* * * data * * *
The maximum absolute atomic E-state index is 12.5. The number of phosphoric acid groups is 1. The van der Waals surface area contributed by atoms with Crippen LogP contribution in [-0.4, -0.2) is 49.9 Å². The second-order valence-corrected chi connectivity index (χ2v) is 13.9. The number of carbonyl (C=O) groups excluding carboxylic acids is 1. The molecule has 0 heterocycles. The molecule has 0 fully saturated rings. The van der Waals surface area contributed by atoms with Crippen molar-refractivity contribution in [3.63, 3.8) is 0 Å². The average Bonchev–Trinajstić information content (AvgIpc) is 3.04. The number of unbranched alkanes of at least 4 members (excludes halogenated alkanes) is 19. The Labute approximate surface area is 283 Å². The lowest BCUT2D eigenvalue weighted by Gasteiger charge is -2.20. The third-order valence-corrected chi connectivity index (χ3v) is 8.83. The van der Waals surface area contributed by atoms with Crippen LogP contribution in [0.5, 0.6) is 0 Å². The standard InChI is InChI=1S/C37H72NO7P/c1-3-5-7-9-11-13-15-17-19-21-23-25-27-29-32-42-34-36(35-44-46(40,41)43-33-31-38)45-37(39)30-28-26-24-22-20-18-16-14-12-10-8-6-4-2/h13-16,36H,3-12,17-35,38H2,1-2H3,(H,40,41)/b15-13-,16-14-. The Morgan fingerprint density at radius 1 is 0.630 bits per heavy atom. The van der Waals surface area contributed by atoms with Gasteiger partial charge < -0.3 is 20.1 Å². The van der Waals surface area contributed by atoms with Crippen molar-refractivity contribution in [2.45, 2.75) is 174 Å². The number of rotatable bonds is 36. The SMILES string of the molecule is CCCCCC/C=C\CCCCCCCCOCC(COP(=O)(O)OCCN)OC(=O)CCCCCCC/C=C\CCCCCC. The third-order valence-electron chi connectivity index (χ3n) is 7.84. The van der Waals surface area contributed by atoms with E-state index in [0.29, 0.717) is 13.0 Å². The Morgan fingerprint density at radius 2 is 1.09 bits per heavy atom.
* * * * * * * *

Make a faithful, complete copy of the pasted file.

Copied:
The maximum absolute atomic E-state index is 12.5. The number of phosphoric acid groups is 1. The van der Waals surface area contributed by atoms with Crippen LogP contribution in [-0.4, -0.2) is 49.9 Å². The second-order valence-corrected chi connectivity index (χ2v) is 13.9. The number of carbonyl (C=O) groups excluding carboxylic acids is 1. The molecule has 0 heterocycles. The molecule has 0 fully saturated rings. The van der Waals surface area contributed by atoms with Crippen molar-refractivity contribution in [3.63, 3.8) is 0 Å². The average Bonchev–Trinajstić information content (AvgIpc) is 3.04. The number of unbranched alkanes of at least 4 members (excludes halogenated alkanes) is 19. The Labute approximate surface area is 283 Å². The lowest BCUT2D eigenvalue weighted by Gasteiger charge is -2.20. The third-order valence-corrected chi connectivity index (χ3v) is 8.83. The van der Waals surface area contributed by atoms with Crippen LogP contribution in [0.5, 0.6) is 0 Å². The standard InChI is InChI=1S/C37H72NO7P/c1-3-5-7-9-11-13-15-17-19-21-23-25-27-29-32-42-34-36(35-44-46(40,41)43-33-31-38)45-37(39)30-28-26-24-22-20-18-16-14-12-10-8-6-4-2/h13-16,36H,3-12,17-35,38H2,1-2H3,(H,40,41)/b15-13-,16-14-. The Morgan fingerprint density at radius 1 is 0.630 bits per heavy atom. The van der Waals surface area contributed by atoms with Gasteiger partial charge < -0.3 is 20.1 Å². The van der Waals surface area contributed by atoms with Crippen molar-refractivity contribution in [2.45, 2.75) is 174 Å². The number of rotatable bonds is 36. The SMILES string of the molecule is CCCCCC/C=C\CCCCCCCCOCC(COP(=O)(O)OCCN)OC(=O)CCCCCCC/C=C\CCCCCC. The third-order valence-electron chi connectivity index (χ3n) is 7.84. The van der Waals surface area contributed by atoms with E-state index in [0.29, 0.717) is 13.0 Å². The Morgan fingerprint density at radius 2 is 1.09 bits per heavy atom.